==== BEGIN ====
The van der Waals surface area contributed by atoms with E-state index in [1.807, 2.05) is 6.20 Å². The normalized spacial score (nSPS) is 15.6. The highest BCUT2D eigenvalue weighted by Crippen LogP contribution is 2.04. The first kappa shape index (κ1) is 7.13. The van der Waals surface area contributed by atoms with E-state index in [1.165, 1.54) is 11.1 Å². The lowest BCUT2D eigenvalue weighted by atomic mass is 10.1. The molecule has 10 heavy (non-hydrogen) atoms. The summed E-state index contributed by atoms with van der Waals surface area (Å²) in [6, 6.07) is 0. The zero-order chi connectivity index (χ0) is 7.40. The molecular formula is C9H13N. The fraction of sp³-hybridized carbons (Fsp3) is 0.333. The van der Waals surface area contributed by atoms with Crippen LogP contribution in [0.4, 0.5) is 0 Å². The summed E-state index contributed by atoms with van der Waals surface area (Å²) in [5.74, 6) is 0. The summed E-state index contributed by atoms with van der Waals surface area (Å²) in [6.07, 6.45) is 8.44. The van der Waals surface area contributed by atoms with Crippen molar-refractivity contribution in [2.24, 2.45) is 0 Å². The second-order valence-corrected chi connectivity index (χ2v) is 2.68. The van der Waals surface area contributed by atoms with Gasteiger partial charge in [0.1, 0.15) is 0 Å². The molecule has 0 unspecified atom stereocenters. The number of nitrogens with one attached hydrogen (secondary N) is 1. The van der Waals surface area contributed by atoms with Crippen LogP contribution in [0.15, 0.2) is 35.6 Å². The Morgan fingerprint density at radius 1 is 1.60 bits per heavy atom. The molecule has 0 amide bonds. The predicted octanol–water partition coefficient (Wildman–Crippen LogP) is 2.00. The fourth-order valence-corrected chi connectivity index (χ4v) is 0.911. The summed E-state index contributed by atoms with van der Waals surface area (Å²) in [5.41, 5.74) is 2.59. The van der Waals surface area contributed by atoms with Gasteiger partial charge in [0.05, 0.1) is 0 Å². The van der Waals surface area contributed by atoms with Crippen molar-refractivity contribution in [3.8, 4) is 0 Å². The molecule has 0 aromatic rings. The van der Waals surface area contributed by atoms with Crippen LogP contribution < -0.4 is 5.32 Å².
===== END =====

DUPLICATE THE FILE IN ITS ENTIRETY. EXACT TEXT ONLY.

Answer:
The van der Waals surface area contributed by atoms with E-state index in [1.807, 2.05) is 6.20 Å². The normalized spacial score (nSPS) is 15.6. The highest BCUT2D eigenvalue weighted by Crippen LogP contribution is 2.04. The first kappa shape index (κ1) is 7.13. The van der Waals surface area contributed by atoms with E-state index in [1.165, 1.54) is 11.1 Å². The lowest BCUT2D eigenvalue weighted by atomic mass is 10.1. The molecule has 10 heavy (non-hydrogen) atoms. The summed E-state index contributed by atoms with van der Waals surface area (Å²) in [6, 6.07) is 0. The zero-order chi connectivity index (χ0) is 7.40. The molecular formula is C9H13N. The fraction of sp³-hybridized carbons (Fsp3) is 0.333. The van der Waals surface area contributed by atoms with Crippen LogP contribution in [0.4, 0.5) is 0 Å². The summed E-state index contributed by atoms with van der Waals surface area (Å²) in [5.74, 6) is 0. The summed E-state index contributed by atoms with van der Waals surface area (Å²) in [6.07, 6.45) is 8.44. The van der Waals surface area contributed by atoms with Crippen molar-refractivity contribution in [2.24, 2.45) is 0 Å². The second-order valence-corrected chi connectivity index (χ2v) is 2.68. The van der Waals surface area contributed by atoms with Gasteiger partial charge in [0.1, 0.15) is 0 Å². The molecule has 0 unspecified atom stereocenters. The number of nitrogens with one attached hydrogen (secondary N) is 1. The van der Waals surface area contributed by atoms with Crippen LogP contribution in [0.15, 0.2) is 35.6 Å². The Morgan fingerprint density at radius 1 is 1.60 bits per heavy atom. The molecule has 0 amide bonds. The predicted octanol–water partition coefficient (Wildman–Crippen LogP) is 2.00. The fourth-order valence-corrected chi connectivity index (χ4v) is 0.911. The summed E-state index contributed by atoms with van der Waals surface area (Å²) in [5.41, 5.74) is 2.59. The van der Waals surface area contributed by atoms with Gasteiger partial charge in [0.05, 0.1) is 0 Å². The van der Waals surface area contributed by atoms with Crippen molar-refractivity contribution in [3.8, 4) is 0 Å². The molecule has 0 aromatic rings. The van der Waals surface area contributed by atoms with Crippen LogP contribution < -0.4 is 5.32 Å².